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Making Your Own Baby Food- Way Easier, Way Faster Than You Think!

happybaby-organic-frozen-baby-food

Seriously, it is I promise! When I was about 5 months pregnant I decided that I needed to create enough baby food to last my child her entire life. I really went a little nuts with how much I made, but when the time came for solids, I was so glad I had everything prepped and ready to go! One less thing for my new mom brain to worry about.

I am really not a crazy organic/all natural person. Will I choose something that is GMO-free and all natural ingredients 9 times out of 10? Sure. But I’m not shopping at Whole Foods on the regular. I’m a sahm and military spouse, ain’t nobody got funds for that. I buy what is reasonably priced and what works for my family. When it came to my LO, I looked at all the prepackaged options out there and was just disgusted. It looked nasty, it sounded nasty and the price was outrageous. I started doing some research (thank you Pinterest) and realized that it is super easy to make your own baby food that can sustain freshness for months in the freezer. So I decided to get to work…

STEP ONE: Buy Food

Fruits, veggies, grains, you can even get a little wild and try meats. Fresh, frozen, canned…it doesn’t matter. Here are some recommended starter foods that most babies generally like (until they become toddlers of course) and are safe for baby tummies:

  • STAGE 1 (4-6 months old): Carrots, Avocados, Sweet Potatoes, Bananas, Peas, Apples, Pears
  • STAGE 2 (6+ months or when you and your pediatrician think your LO is ready for thicker purees and textures): Squash, Brown Rice, Blueberries, Chicken, Spinach, Lentils, Yogurt, Cauliflower, Broccoli, Rice, Mango

STEP TWO: Prep and Blend

Pick an afternoon (really you could do it in an hour) and gather a couple things together:

  • All your fruits, veggies and grains
  • Ice cube trays
  • Freezer Bags
  • Sharpie
  • Blender

Steam any fresh or frozen fruits or veggies so they are good and soft. Obviously canned goods are ready as is. Make sure everything has cooled before you start blending.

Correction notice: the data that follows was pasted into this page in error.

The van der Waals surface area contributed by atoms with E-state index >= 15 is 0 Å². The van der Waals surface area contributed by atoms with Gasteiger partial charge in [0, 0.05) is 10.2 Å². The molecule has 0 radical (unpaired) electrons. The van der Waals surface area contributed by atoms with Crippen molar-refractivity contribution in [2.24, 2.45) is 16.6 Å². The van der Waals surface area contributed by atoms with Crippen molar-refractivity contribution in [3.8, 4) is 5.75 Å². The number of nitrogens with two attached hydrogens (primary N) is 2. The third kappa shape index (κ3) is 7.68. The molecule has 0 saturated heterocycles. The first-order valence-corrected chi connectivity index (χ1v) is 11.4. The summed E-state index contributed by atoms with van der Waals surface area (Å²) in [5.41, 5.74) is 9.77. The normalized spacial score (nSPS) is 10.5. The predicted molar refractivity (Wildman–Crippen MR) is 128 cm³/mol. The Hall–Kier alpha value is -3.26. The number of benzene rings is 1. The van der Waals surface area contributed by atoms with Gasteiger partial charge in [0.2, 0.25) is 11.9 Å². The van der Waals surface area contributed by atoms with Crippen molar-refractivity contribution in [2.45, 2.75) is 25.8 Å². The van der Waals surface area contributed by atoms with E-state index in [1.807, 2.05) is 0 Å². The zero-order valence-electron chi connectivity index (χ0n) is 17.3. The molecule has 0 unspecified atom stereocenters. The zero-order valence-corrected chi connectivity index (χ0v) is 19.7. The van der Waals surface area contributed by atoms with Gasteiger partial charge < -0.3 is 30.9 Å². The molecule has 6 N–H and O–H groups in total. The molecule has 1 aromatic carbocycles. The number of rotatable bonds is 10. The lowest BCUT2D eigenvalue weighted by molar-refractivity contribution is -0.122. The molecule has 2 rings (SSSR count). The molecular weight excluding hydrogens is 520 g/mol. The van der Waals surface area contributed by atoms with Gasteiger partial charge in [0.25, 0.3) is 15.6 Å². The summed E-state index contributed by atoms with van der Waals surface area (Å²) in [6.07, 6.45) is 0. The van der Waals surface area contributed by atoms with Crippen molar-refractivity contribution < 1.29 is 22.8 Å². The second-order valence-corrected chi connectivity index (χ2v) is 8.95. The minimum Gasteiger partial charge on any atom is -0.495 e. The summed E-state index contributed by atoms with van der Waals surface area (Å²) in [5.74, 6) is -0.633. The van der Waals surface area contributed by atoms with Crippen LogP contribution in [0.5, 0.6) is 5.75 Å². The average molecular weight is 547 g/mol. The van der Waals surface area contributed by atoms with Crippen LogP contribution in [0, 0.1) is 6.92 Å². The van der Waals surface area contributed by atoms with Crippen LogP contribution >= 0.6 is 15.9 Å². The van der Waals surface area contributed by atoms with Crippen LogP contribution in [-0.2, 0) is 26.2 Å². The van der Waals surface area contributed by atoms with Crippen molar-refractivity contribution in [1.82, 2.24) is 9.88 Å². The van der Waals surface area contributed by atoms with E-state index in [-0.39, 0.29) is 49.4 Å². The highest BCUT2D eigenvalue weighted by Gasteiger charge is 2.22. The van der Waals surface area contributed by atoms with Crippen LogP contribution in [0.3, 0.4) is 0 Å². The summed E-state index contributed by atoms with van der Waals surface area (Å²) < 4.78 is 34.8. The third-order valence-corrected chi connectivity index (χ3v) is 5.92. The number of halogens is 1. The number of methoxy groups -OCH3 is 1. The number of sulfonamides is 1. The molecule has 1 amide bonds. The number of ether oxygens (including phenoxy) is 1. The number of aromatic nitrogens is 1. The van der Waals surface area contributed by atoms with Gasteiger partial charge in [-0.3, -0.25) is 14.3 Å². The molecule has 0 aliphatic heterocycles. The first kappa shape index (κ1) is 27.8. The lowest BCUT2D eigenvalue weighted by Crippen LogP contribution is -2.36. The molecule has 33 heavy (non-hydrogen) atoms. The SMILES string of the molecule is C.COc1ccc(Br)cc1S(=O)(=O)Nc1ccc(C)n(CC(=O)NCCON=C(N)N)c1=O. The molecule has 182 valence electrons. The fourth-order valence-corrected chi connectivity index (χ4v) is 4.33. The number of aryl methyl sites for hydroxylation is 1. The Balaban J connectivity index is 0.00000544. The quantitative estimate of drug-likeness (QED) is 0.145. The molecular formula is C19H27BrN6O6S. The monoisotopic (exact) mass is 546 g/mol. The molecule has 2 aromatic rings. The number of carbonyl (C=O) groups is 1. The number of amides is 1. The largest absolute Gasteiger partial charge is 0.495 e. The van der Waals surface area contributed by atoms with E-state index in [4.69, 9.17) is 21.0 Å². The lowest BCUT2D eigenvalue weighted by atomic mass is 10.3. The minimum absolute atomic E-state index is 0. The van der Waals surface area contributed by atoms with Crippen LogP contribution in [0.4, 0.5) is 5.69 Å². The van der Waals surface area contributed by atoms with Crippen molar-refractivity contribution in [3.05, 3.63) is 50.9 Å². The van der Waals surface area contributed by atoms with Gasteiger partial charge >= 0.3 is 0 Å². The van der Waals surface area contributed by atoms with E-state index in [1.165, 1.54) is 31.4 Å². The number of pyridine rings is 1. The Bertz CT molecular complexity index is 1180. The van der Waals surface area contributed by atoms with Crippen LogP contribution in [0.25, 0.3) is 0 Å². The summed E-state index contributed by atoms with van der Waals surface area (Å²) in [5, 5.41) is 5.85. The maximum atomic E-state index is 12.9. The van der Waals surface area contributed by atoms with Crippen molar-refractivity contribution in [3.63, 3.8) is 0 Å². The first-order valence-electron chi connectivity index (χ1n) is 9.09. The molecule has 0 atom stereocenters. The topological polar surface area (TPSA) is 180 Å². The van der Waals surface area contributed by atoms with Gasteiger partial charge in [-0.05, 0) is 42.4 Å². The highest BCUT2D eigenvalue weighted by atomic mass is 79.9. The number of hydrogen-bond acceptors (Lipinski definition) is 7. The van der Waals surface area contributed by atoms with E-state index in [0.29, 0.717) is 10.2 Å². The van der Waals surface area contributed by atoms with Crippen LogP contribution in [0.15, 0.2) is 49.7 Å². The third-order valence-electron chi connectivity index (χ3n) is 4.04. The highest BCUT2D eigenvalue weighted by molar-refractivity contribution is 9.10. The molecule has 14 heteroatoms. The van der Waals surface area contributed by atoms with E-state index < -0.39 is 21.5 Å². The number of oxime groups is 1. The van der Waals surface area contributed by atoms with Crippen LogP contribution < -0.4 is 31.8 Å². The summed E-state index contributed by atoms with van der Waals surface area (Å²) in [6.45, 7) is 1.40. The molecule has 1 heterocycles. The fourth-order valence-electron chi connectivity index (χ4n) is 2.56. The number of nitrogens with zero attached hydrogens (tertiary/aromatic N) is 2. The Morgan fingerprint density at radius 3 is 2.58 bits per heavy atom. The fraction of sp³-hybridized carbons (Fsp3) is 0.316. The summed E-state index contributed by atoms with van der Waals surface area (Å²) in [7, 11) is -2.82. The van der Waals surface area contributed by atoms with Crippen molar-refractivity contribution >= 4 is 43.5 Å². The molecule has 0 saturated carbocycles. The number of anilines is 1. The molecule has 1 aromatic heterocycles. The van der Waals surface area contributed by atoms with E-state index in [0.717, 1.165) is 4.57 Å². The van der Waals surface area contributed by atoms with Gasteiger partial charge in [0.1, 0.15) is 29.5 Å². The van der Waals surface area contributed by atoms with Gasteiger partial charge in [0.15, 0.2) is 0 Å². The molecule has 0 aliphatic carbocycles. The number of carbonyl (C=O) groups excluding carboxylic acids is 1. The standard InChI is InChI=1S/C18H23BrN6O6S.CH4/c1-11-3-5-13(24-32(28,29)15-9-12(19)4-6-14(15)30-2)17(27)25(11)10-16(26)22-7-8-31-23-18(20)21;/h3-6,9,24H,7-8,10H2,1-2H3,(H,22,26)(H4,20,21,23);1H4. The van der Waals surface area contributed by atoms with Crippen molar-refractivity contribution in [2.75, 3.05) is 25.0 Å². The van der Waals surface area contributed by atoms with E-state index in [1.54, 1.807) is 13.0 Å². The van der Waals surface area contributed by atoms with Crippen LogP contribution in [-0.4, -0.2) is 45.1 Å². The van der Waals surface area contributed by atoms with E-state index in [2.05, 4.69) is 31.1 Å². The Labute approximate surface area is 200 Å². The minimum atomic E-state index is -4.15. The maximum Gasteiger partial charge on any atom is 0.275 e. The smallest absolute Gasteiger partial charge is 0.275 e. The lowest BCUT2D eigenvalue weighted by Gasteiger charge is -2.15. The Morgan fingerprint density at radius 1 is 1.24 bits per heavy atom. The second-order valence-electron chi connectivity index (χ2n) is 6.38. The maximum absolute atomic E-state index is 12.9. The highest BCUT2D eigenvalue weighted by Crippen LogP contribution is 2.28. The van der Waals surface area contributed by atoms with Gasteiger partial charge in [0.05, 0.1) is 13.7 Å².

baby-bulletWhen I did my foods, I used a Baby Bullet. I registered and received one as a gift at my baby shower. Loved it. All of the accessories and storage containers are super helpful. I especially love the grinder attachment that allows you to grind grains, nuts, etc. to add to your baby foods (read: make your own rice cereal!). Is a Baby Bullet completely necessary? Not at all. Any good quality blender will do.baby food trays

Now you’re ready to blend all of your ingredients. I started simple. Carrots and sweet potatoes together, bananas, and peas and avocados together. You can also blend in rice cereal, yogurt, oatmeal, whatever other additives you want to your mixtures. I was too scared to try meat but I know you can easily blend meat and freeze as well. After everything is blended to a very smooth texture, pour the mixture into ice cube trays.

STEP THREE: Freeze, Label and Store

Pretty self explanatory. Once everything is frozen, pop them out, place into freezer bags and clearly label and date. If you have a deep freezer, this is optimal to ensure your baby food stays the freshest for the longest amount of time. Different foods vary in how long they keep while frozen. A simple google search will tell you how long each food you chose will keep.

STEP FOUR: Serve

To defrost, I simply place one frozen piece into a microwave safe bowl and put it in for about 15 seconds at a time until it was completely thawed but not too hot.

That’s it! I told you, simple! Not only is making your own baby food wayyyy cheaper, but you also have the peace of mind in knowing exactly what is going into your LO’s belly. This is also a very effective way to track any allergies or sensitivities your child might have. Starting with one food at a time for a few meals before introducing a new one will help you pinpoint the cause of any reaction very easily.

Now I’m no doctor, but I swear making my own baby food helped my LO be a more tolerant eater as she grew into toddlerdom. Her favorite food is still peas. She is much more likely to try new things as finger foods because she is used to eating all sorts of colors and textures as baby foods. We were also very lucky that she has had minimal food sensitivities throughout her transition into solid foods. Every child is different. In my opinion, what do you have to lose? Do yourself a favor, save the future new-baby-no-sleep-going-crazy you a little sanity and plan ahead.Especially if you are planning to return to work, this will be a lifesaver. It’s not rocket science and trust me, you’ll be so thankful you did!

-Chelsea